Donald Trump wants to renegotiate NAFTA, saying that it’s very, very unfair to the United States. As America’s biggest trading partner, we have plenty to be worried about because to The Donald, it seems that any trade agreement can only have winners and losers. Compromise doesn’t seem to be part of his world.
If you’re in the auto industry and part of the softwood lumber industry, you’re worried. But there’s also good reason to be concerned if you’re involved in any aspect of the care and feeding of Canadian culture.
A big part of NAFTA has to do with the flow of intellectual property and the legal protection thereof–copyright and cultural protectionism, in other words.
When the Trans Pacific Partnership was being negotiated, Canada had this clause inserted:
Canada reserves the right to adopt or maintain any measure that affects cultural industries and that has the objective of supporting, directly or indirectly, the creation, development or accessibility of Canadian artistic expression or content, except:
a) discriminatory requirements on services suppliers or investors to make financial contributions for Canadian content development; and
b) measures restricting the access to on-line foreign audiovisual content.
So what does that mean in the real world? The ability for Canada to establish and retain Cancon levels on radio and TV were supposed to remain sacrosanct. Will Trump want to repeal the similar provisions in NAFTA?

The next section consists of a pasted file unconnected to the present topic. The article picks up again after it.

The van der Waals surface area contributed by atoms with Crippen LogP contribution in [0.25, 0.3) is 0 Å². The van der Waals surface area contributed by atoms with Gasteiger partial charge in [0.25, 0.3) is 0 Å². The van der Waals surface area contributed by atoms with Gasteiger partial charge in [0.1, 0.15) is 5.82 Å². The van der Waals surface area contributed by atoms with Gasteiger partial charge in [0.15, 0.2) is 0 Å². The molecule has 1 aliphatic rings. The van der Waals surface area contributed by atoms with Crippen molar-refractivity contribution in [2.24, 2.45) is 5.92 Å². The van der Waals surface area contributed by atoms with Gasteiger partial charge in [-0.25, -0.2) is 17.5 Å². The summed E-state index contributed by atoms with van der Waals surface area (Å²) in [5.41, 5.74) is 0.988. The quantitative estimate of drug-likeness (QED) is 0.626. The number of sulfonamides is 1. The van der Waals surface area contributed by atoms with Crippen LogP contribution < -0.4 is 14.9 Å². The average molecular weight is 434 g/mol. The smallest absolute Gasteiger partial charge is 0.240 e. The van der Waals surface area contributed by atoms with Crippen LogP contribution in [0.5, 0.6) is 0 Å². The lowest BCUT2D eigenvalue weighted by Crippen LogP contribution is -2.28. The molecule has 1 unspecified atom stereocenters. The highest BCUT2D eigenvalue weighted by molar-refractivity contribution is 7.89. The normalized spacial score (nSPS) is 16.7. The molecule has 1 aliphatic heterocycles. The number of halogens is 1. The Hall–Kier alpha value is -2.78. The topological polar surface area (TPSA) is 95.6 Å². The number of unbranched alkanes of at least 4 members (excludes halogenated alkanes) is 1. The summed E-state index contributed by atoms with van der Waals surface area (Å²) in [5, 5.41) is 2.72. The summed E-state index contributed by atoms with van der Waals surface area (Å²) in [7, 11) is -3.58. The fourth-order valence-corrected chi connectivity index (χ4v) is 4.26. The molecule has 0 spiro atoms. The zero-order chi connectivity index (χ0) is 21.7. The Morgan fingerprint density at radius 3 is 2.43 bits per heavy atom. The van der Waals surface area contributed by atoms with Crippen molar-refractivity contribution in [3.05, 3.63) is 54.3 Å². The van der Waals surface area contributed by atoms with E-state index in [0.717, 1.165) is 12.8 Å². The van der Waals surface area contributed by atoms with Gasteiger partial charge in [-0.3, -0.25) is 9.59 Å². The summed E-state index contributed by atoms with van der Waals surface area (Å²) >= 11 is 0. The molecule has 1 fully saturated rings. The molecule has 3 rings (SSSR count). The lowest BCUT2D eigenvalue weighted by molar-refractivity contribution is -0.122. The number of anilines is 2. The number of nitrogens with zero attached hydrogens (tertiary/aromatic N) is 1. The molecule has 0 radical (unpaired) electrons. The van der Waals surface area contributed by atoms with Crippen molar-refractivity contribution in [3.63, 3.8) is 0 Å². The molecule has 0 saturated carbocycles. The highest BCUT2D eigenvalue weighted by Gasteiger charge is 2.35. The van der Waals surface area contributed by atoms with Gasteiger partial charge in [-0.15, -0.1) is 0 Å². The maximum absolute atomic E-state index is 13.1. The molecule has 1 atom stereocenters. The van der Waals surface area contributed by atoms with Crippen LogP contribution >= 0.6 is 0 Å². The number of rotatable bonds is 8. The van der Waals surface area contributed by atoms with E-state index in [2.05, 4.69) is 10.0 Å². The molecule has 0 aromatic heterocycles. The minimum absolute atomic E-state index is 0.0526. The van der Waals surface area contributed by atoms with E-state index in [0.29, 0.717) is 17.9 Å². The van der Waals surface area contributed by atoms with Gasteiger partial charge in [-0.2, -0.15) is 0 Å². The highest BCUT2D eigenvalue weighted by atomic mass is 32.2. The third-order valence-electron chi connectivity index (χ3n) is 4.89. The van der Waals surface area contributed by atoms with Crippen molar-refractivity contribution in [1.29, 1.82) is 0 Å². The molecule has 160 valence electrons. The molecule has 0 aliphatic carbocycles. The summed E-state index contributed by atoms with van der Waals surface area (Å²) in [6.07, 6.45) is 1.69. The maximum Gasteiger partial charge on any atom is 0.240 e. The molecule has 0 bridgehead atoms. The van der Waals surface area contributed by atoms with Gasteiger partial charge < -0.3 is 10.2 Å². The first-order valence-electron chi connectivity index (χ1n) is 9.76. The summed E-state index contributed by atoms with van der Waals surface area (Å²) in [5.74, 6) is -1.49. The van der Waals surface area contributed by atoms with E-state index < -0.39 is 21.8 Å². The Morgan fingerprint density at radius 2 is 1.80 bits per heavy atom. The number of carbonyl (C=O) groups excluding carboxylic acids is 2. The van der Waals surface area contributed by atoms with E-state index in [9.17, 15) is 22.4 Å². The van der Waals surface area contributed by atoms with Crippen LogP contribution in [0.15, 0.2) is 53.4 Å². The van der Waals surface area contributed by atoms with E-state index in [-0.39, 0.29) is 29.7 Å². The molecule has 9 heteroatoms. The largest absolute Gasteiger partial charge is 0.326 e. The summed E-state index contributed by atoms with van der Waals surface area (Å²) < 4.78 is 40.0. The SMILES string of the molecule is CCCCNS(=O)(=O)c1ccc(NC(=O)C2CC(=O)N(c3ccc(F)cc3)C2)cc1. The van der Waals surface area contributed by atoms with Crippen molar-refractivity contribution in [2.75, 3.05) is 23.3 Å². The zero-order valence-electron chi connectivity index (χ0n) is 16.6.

Another possibility is that the US will demand that we impose the same penalties for copyright infringement as the US.
Michael Geist sounds some alarm bells in this article. It’s a bit dense with jargon, but it’s worth reading.
Meanwhile, back at home, there’s a debate on how to modernize Cancon rules for Canadians. This is from the Globe and Mail:
Ever since the Canadian Radio-television and Telecommunications Commission first decided to exempt “new media” from regulation back in 1999, federal jurisdiction over content delivered via the Internet has proved mainly theoretical. If Ottawa wanted to intervene to make Canadian programming more discoverable online, it would certainly help if the government asserted its role by updating the Broadcasting Act, last revised in 1991. And if the government wanted Internet service providers, who don’t compensate the content creators who help build their profits, to contribute to the system, it would definitely need a whole new law – because in 2012 the Supreme Court ruled that ISPs are not broadcasters.
You can expect such issues to become hotly debated in coming months since last week’s federal budget promised that the Liberals are going to “review and modernize” both the Broadcasting Act and the Telecommunications Act. As Minister of Canadian Heritage Mélanie Joly wraps up her cultural policy review, the government now faces the hard part: how to intelligently update regulations to nurture Canadian choices without finding itself embroiled in political battles with popular foreign services such as Netflix and Google, Canadian telcos such as Rogers and Bell, and the vociferous user lobby, which likes to position the Internet as a law unto itself.
Read it all here.